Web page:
__The Course Outline__

Below is a general listing of units of study that an Algebra 1 student will learn in this Regents-level course. The order of topics are not necessarily in order, as all districts design their own curriculum.
1. The Real Number System2. Equations & Inequalities 3. Systems of Linear Equations & Graphing 4. Polynomials & Factoring 5. Functions & Exponentials 6. Quadratic Systems 7. Statistics 8. Sequences 9. Transformations of Functions |

__The Standards & Regents Exam Design__

Attached are the New York State standards for Algebra 1 ()
The Regents Examination in Algebra 1 () has a total of 37 questions:
Part I (48 Points): 24 Multiple Choice QuestionsPart II (16 Points): 8 Short-Sized Extended Response QuestionsPart III (16 Points): 4 Medium-Sized Extended Response QuestionsPart IV (6 Points): 1 Long-Sized Extended Response Question |

The exam has a raw score of 86 points, where the passing raw score can range between 26 and 33 points. It depends on the conversion chart from year-to-year. This raw score is then converted to a final score graded out of 100 possible points, where a 65 is standard passing score and any grade 85 or above is mastery.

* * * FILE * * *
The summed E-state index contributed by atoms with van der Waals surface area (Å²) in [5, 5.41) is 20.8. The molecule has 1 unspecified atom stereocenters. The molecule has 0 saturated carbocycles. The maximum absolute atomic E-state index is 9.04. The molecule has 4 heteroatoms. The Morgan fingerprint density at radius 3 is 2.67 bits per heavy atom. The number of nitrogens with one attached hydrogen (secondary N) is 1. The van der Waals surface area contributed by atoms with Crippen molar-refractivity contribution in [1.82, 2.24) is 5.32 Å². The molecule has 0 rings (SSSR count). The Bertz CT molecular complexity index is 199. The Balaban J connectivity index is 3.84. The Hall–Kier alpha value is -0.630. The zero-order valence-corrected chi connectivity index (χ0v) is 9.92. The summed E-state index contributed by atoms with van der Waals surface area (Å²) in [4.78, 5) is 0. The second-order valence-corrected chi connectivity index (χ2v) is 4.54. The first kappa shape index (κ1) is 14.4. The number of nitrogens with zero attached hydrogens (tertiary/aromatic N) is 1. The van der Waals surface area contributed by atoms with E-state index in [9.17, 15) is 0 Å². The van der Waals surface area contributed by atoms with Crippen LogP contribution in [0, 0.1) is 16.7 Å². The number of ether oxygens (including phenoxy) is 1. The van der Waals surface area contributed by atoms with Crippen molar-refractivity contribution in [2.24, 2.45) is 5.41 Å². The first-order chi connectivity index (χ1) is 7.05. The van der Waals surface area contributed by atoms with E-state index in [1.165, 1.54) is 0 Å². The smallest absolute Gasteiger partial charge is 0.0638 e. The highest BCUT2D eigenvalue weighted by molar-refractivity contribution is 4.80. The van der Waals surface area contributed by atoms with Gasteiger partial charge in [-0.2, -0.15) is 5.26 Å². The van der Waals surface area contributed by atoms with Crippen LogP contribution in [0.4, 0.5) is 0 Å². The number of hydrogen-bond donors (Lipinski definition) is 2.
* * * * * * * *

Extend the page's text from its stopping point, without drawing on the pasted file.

The exam consists of a wide range of topics, each broken down by a percentage, as shown in the table below.

The exam consists of a wide range of topics, each broken down by a percentage, as shown in the table below.

__The General Course Description__

The fundamental purpose of this course is to formalize and extend the mathematics that students learned in the middle grades. Because it is built on the middle grades standards, this is a more ambitious version of Algebra I than has generally been offered. The curriculum will deepen and extend understanding of linear and exponential relationships by contrasting them with each other and by applying linear models to data that exhibit a linear trend, and students engage in methods for analyzing, solving, and using quadratic functions. The 8 mathematical practice standards apply throughout each course and, together with the content standards, prescribe that students experience mathematics as a coherent, useful, and logical subject that makes use of their ability to make sense of problem situations. All students will take the Algebra 1 regents exam in June. Successful passing of the New York State Algebra 1 regents in June satisfies part of the minimum math requirement for graduation.